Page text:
For months Turkey has been discussing the future of its football teams, which have been dragged through the mud and face temporary expulsion from the international football arena due to the match-fixing allegations. The federation has been the object of arrows of criticism for its slow-paced investigation, which is supposed to deliver a verdict to the teams suspected of being involving in rigging activities.
To give a sneak peek of the long-awaited decision, TFF President Yıldırım Demirören was in front of members of the press on Monday. He announced that the controversial regulation, Article 58, had been amended to penalize clubs involved in rigging attempts with point deductions as opposed to the former version, which stipulated relegation for the same offense. He also said the federation’s Ethics Committee did not find any trace of match-fixing on the pitch or evidence to suggest that there were rigging attempts, either, unlike what is claimed in an indictment of a court case into the match-fixing allegations or what was said in a leaked report from the previous Ethics Committee.
Demirören’s statements were far from calming public opinion in Turkey. The decision divided the actors and institutions of Turkish football into two sides -- supporters and opposers -- with people mostly gathering on the side of the opposers, apparently.
A “comedy of disgrace” were the words used by former TFF President Ata Aksu in explaining the recent development to Sunday’s Zaman. Not only was the amendment of Article 58 the issue when Demirören made the controversial statements, but he also announced that the TFF had widened its match-fixing investigation by referring 16 teams to the federation’s Professional Football Discipline Committee (PFDK) because of 22 games in which rigging activities were suspected to have taken place, and this included teams not implicated in the match-fixing allegations.
Aksu argued that the federation’s new strategy is “if everybody is involved, there is nothing,” meaning that the inclusion of more teams will make it seem as if there is nothing to worry about. For some, rather than eliminating the suspicions, the federation’s decision brought many more question marks into people’s minds. Beşiktaş board member Levent Erdoğan believes that Turkish football must be cleared, but not as the result of these types of actions, which lead people to have less faith in the federation’s decision-making and its intentions to clean up football in the country.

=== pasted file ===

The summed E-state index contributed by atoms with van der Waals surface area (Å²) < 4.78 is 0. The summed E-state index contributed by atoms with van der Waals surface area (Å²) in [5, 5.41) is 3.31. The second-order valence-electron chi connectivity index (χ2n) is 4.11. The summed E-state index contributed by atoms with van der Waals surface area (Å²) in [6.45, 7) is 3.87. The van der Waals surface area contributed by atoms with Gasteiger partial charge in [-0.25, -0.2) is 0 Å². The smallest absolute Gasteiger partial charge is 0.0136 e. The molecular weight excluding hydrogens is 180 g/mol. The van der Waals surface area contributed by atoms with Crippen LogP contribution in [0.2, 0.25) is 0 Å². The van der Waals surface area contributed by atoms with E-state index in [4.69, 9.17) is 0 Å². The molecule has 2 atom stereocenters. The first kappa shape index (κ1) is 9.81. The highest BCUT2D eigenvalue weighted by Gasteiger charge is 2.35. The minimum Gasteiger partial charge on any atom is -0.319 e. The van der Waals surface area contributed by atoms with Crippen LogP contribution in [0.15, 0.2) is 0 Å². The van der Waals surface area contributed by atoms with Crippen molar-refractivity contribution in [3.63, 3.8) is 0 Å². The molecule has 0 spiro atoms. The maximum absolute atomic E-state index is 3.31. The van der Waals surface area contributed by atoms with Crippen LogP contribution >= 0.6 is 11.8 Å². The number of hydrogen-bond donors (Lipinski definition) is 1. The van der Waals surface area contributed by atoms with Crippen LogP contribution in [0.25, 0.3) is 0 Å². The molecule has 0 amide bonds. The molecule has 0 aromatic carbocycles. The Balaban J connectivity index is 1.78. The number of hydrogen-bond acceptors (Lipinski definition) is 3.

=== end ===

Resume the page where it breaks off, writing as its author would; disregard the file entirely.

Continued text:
“I don’t get why all clubs are all of a sudden referred to the PFDK. Instead of picking the ones under suspicion, they categorize all of them the same way,” Erdoğan told reporters. “UEFA [Union of European Football Associations] is not asleep; it is following each development closely.” “The TFF decision is total comedy,” former TFF President Mehmet Ali Aydınlar said after Demirören spoke to the press.
Aydınlar argued that UEFA, the top football authority in Europe, will oppose the amendment to the article as they did during Aydınlar’s term in office. “I personally thought Article 58 was wrong. But it is not right to change it when an investigation is still under way,” he said.
In what came as a surprise to many, Aydınlar stepped down from Turkish football’s top post amidst the match-fixing debates in February, despite his earlier decision not to quit. The ever-delayed decision on the clubs and individuals with suspected involvement in match-fixing activities led to Aydınlar’s resignation. The Ethics Committee of the Aydınlar era said in the leaked report that there are serious concerns regarding the existence of match-fixing.
Though it goes usually unnoticed and is not addressed in either critical or praising statements, the TFF made another big change when it introduced Article 105, which paves the way for a delay of the penalties. With the new regulation, even if a team is penalized with a point reduction, it will be possible to put off the penalty. Last season’s champion Fenerbahçe remains at the center of the allegations, and its chairman Aziz Yıldırım has been behind bars since July 3, when a prosecutor started the investigation. The İstanbul-based club might be stripped of last season’s title if found guilty of match-fixing. Managers from Turkey’s two other football powerhouses, Beşiktaş and Trabzonspor, are also being tried as suspects in the ongoing case.
The unexpected move brought Galatasaray, whose officials have been delivering dissenting statements against the federation since the investigation began, under the spotlight, in addition to the teams implicated in the match-fixing scandal. The Galatasaray board called on the federation’s top brass to resign on Monday due to its handling of the situation and also said the club will start judicial proceedings against TFF personalities if the club is barred from playing in European competitions next season. Trabzonspor Chairman Sadri Şener has supported Galatasaray’s cause, saying the TFF board should step down immediately.
Galatasaray Vice Chairman Adnan Öztürk tweeted this week that he “laughed” at the referral of 16 clubs to the PFDK and argued that the amendment of Article 58 was done to save some teams, implying Fenerbahçe.
Former TFF Arbitration Board member Türker Arslan has told Sunday’s Zaman that the federation’s priority was to save clubs from relegation. He still believes that UEFA will step up and bar numerous Turkish teams from its competitions for the next couple of seasons. Court of Arbitration for Sports (CAS) member Kısmet Erkiner does not think that UEFA will penalize Turkish clubs for a change in the disciplinary regulations made by the federation.
Fenerbahçe has sided with the federation. The club’s deputy chairman, Nihat Özdemir, said at a press conference this week the updated Ethnics Committee report aligns with what Fenerbahçe has been alleging: no traces of match-fixing on the pitch.